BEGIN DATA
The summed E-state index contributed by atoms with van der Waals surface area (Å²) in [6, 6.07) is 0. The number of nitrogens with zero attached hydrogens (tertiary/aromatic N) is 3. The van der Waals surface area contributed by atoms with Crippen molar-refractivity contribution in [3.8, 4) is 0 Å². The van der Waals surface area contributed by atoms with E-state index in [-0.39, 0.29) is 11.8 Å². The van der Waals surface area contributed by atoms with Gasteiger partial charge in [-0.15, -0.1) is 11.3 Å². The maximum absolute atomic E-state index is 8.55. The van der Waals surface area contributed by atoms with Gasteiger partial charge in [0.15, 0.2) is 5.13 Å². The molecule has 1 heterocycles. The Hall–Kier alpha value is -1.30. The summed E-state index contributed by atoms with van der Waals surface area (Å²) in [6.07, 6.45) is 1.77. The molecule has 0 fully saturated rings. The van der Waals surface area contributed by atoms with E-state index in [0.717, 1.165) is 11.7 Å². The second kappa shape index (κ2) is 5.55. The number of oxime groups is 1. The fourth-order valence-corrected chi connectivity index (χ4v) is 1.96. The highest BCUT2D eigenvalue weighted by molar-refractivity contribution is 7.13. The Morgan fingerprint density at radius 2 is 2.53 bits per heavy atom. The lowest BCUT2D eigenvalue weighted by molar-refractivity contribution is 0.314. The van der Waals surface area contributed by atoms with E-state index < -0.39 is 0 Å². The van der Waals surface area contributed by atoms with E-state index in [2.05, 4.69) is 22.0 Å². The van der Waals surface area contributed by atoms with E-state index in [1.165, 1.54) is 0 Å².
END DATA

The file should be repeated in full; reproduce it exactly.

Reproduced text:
The summed E-state index contributed by atoms with van der Waals surface area (Å²) in [6, 6.07) is 0. The number of nitrogens with zero attached hydrogens (tertiary/aromatic N) is 3. The van der Waals surface area contributed by atoms with Crippen molar-refractivity contribution in [3.8, 4) is 0 Å². The van der Waals surface area contributed by atoms with E-state index in [-0.39, 0.29) is 11.8 Å². The van der Waals surface area contributed by atoms with Gasteiger partial charge in [-0.15, -0.1) is 11.3 Å². The maximum absolute atomic E-state index is 8.55. The van der Waals surface area contributed by atoms with Gasteiger partial charge in [0.15, 0.2) is 5.13 Å². The molecule has 1 heterocycles. The Hall–Kier alpha value is -1.30. The summed E-state index contributed by atoms with van der Waals surface area (Å²) in [6.07, 6.45) is 1.77. The molecule has 0 fully saturated rings. The van der Waals surface area contributed by atoms with E-state index in [0.717, 1.165) is 11.7 Å². The second kappa shape index (κ2) is 5.55. The number of oxime groups is 1. The fourth-order valence-corrected chi connectivity index (χ4v) is 1.96. The highest BCUT2D eigenvalue weighted by molar-refractivity contribution is 7.13. The Morgan fingerprint density at radius 2 is 2.53 bits per heavy atom. The lowest BCUT2D eigenvalue weighted by molar-refractivity contribution is 0.314. The van der Waals surface area contributed by atoms with E-state index < -0.39 is 0 Å². The van der Waals surface area contributed by atoms with E-state index in [2.05, 4.69) is 22.0 Å². The van der Waals surface area contributed by atoms with E-state index in [1.165, 1.54) is 0 Å².